The presidential campaigns of Texas Sen. Ted Cruz and Ohio Gov. John Kasich announced late Sunday that they were coordinating their efforts in three upcoming primary states in an extraordinary attempt to prevent Republican front-runner Donald Trump from clinching the GOP nomination before this summer's convention.
In a pair of simultaneously released statements, the campaigns announced that Kasich would pull out of Indiana to give Cruz "a clear path" ahead of that state's winner-take-all primary May 3, while the Cruz campaign will "clear the path" for Kasich in Oregon, which votes May 17, and New Mexico, which votes June 7.
"Having Donald Trump at the top of the ticket in November would be a sure disaster for Republicans," Cruz's campaign manager, Jeff Roe, said. "To ensure that we nominate a Republican who can unify the Republican Party and win in November, our campaign will focus its time and resources in Indiana and in turn clear the path for Gov. Kasich to compete in Oregon and New Mexico, and we would hope that allies of both campaigns would follow our lead."
The arrangement marks a sharp reversal for Cruz's team, which aggressively opposed the idea of a coordinated anti-Trump effort as recently as late last week. Yet it underscores a bleak reality for the billionaire businessman's Republican foes: Time is running out to stop him.
Trump responded on Twitter shortly before midnight Monday.
Wow, just announced that Lyin' Ted and Kasich are going to collude in order to keep me from getting the Republican nomination. DESPERATION!— Donald J. Trump (@realDonaldTrump) April 25, 2016
Lyin' Ted and Kasich are mathematically dead and totally desperate. Their donors & special interest groups are not happy with them. Sad!— Donald J. Trump (@realDonaldTrump) April 25, 2016
A statement from the Trump campaign called the move "a horrible act of desperation from two campaigns who have horribly failed."
The Kasich campaign confirmed to Fox News that it had canceled two Indiana campaign events scheduled for Tuesday. As recently as three days ago Kasich's campaign announced investments in Indiana, including the opening of two offices and the creation of a campaign leadership team.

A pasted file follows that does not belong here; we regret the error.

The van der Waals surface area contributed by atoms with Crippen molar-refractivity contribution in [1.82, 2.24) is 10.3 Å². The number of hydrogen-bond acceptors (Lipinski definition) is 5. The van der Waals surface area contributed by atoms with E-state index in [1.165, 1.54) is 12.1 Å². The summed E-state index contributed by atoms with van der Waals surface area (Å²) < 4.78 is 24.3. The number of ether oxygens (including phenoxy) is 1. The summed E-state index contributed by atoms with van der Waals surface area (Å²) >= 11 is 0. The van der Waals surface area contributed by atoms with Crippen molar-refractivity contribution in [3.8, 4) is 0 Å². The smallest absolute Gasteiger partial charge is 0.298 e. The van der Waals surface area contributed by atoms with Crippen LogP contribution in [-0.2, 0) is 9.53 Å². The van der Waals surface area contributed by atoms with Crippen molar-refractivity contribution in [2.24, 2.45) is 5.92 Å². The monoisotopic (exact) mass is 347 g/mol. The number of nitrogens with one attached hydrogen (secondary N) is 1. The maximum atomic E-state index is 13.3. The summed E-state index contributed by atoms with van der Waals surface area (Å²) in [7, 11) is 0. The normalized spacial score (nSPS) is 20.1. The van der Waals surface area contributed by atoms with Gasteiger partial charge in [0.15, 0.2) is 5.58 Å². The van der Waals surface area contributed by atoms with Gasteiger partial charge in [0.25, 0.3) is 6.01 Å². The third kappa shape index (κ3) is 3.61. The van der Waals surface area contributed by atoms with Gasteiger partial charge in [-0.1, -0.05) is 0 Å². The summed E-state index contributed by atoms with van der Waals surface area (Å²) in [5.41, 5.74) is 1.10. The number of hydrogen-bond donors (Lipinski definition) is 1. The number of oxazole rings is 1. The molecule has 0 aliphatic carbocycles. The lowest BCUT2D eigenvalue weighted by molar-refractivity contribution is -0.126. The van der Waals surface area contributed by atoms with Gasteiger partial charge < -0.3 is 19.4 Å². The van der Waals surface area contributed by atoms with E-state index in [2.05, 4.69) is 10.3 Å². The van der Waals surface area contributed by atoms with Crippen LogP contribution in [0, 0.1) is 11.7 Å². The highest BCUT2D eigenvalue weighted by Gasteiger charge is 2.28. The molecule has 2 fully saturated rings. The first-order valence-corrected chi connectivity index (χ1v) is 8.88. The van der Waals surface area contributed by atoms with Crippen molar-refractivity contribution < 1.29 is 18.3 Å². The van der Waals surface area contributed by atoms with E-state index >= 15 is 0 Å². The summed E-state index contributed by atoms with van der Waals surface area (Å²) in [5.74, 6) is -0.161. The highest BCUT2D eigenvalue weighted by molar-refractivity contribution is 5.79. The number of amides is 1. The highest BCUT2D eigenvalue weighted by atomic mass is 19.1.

Campaign manager John Weaver said in his statement that the Kasich team hoped to perform well in Oregon and New Mexico, which Weaver said were "structurally similar" to northeastern states where Kasich performed well earlier in the cycle.
"Our goal is to have an open convention in Cleveland," Weaver added, "where we are confident a candidate capable of uniting the party and winning in November will emerge as the nominee."
The announcement came less than 48 hours before voting begins across five Northeastern states where the New York billionaire is poised to add to his already overwhelming delegate lead. Trump campaigned Sunday in Maryland, which will vote on Tuesday along with Rhode Island, Connecticut, Pennsylvania and Delaware.
Trump needs 1,237 delegates to win the Republican nomination. If he falls short, the national Republican gathering in July will evolve into a rare contested convention.
At a rally in Hagerstown, Md., Trump stressed repeatedly that he expects to win the 1,237 delegates needed in the first round of voting to stave off a contested convention.
"I only care about the first. We're not going for the second and third and fourth and fifth," said Trump.
Even before the plan was announced, Cruz had all but abandoned the Northeastern states in favor of Indiana, which holds its primary on May 3. Both Cruz and Kasich had cast the state as a critical turning point.
"Keeping Trump from winning a plurality in Indiana is critical to keeping him under 1,237 bound delegates before Cleveland," Kasich's campaign said Sunday. "We are very comfortable with our delegate position in Indiana already, and given the current dynamics of the primary there, we will shift our campaign's resources west and give the Cruz campaign a clear path in Indiana."
Indiana will award 57 delegates to the winner of its primary. Oregon and New Mexico have 28 and 24 proportionately awarded delegates at stake, respectively.
Fox News' Dan Gallo and the Associated Press contributed to this report.